For further information contact:

Michael Miller, Federal Energy Regulatory Commission, 888 First St., NE., Washington, DC 20426. He may be reached by telephone at (202) 502-8415, by fax at (202) 273-0873, and by e-mail at michael.miller@ferc.gov.

Supplementary information:

The information collected under the requirements of FERC-725 (“Certification of Electric Reliability Organization; Procedures for Electric Reliability Standards” (OMB Control No. 1902-0225)) is used by the Commission to implement the statutory provisions of Title XII, subtitle A of the Energy Policy Act of 2005 (EPAct 2005). [1]

The Electricity Modernization Act of 2005 was enacted into law as part of the Energy Policy Act of 2005 on August 8, 2005. Subtitle A of the Electricity Modernization Act amended the Federal Power Act (FPA) by adding a new section 215, titled “Electric Reliability.” Section 215 of the FPA buttresses the Commission's efforts to strengthen the reliability of the interstate grid through the granting of new authority to provide for a system of mandatory Reliability Standards developed by the Electric Reliability Organization (ERO) [2] and reviewed and approved by FERC.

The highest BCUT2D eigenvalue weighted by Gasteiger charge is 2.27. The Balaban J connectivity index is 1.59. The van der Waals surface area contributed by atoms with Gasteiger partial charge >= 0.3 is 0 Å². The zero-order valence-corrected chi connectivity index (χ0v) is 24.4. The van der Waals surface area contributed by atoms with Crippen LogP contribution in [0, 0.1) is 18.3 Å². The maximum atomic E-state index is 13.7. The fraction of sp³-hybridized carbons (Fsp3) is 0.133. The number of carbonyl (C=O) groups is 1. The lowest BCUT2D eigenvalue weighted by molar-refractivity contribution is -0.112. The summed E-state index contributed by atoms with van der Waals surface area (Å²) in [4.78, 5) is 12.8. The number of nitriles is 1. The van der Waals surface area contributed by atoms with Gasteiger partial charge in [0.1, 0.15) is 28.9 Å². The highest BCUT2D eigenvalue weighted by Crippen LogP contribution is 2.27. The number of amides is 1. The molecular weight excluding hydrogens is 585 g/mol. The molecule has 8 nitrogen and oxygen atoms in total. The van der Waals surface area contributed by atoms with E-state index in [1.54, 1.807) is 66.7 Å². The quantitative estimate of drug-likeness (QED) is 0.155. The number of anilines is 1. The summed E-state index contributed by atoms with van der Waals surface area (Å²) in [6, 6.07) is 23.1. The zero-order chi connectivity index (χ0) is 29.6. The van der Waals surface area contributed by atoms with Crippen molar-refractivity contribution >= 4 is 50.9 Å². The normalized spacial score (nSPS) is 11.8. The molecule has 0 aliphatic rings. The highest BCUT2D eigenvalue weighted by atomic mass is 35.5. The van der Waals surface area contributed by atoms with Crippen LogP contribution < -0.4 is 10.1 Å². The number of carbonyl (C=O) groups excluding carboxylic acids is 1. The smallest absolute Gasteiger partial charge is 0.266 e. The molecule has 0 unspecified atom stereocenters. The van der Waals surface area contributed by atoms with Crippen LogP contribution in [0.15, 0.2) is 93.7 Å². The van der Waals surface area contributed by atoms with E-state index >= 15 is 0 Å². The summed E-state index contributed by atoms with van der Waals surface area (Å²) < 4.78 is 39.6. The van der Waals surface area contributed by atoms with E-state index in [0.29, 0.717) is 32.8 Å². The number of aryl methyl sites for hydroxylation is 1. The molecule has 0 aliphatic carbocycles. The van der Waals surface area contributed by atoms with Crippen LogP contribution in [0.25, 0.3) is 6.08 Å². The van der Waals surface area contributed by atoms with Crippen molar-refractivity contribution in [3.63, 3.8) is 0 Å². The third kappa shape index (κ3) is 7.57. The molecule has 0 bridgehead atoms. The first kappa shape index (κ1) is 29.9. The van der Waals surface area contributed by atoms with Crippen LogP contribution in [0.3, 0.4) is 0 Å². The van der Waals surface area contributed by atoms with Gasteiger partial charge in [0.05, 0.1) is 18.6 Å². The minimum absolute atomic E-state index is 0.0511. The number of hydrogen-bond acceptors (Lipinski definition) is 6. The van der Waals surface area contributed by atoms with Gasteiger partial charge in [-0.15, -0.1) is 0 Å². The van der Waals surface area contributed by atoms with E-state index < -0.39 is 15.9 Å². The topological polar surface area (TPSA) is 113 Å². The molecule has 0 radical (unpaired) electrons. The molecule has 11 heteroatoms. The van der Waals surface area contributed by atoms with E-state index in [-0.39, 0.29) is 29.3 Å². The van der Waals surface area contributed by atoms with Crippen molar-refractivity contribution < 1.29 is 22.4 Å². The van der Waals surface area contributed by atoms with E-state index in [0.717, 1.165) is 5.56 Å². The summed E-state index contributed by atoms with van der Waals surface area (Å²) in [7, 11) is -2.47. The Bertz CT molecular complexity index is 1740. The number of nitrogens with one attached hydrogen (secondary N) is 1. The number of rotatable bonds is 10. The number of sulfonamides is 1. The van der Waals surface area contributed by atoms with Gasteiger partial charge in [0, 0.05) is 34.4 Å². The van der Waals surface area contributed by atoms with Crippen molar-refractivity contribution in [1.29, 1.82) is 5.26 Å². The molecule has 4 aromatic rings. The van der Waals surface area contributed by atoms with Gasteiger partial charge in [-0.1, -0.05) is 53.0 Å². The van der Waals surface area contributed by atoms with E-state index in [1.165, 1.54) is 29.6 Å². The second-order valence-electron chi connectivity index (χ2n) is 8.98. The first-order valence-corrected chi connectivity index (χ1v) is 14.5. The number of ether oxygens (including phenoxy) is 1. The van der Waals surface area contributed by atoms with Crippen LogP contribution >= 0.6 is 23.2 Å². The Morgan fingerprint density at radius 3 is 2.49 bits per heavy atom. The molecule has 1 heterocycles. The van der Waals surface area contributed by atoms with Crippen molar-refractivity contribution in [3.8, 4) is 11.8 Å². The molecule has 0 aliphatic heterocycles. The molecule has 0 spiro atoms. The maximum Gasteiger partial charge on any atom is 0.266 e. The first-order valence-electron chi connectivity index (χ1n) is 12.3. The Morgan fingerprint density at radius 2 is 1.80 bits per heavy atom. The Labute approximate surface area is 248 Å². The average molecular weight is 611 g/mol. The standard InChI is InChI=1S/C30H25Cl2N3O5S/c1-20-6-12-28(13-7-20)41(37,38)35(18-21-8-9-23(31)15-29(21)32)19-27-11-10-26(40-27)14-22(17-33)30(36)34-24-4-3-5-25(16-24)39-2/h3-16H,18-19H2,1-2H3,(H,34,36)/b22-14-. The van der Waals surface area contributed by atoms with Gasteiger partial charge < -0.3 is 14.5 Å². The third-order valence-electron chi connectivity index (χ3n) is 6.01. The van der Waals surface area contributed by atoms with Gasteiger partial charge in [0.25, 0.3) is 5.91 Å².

On February 3, 2006, the Commission issued Order No.672 [3] certifying a single Electric Reliability Organization, the ERO, to oversee the reliability of the United States' portion of the interconnected North American Bulk-Power System, subject to Commission oversight. The ERO is responsible for developing and enforcing the mandatory Reliability Standards. The Reliability Standards apply to all users, owners and operators of the Bulk-Power System. The Commission has the authority to approve all ERO actions, to order the ERO to carry out its responsibilities under these statutory provisions, and to also as appropriate independently enforce Reliability Standards.

Once certified, the ERO must submit each proposed Reliability Standard to the Commission for approval. Only a Reliability Standard approved by the Commission is enforceable under section 215 of the FPA.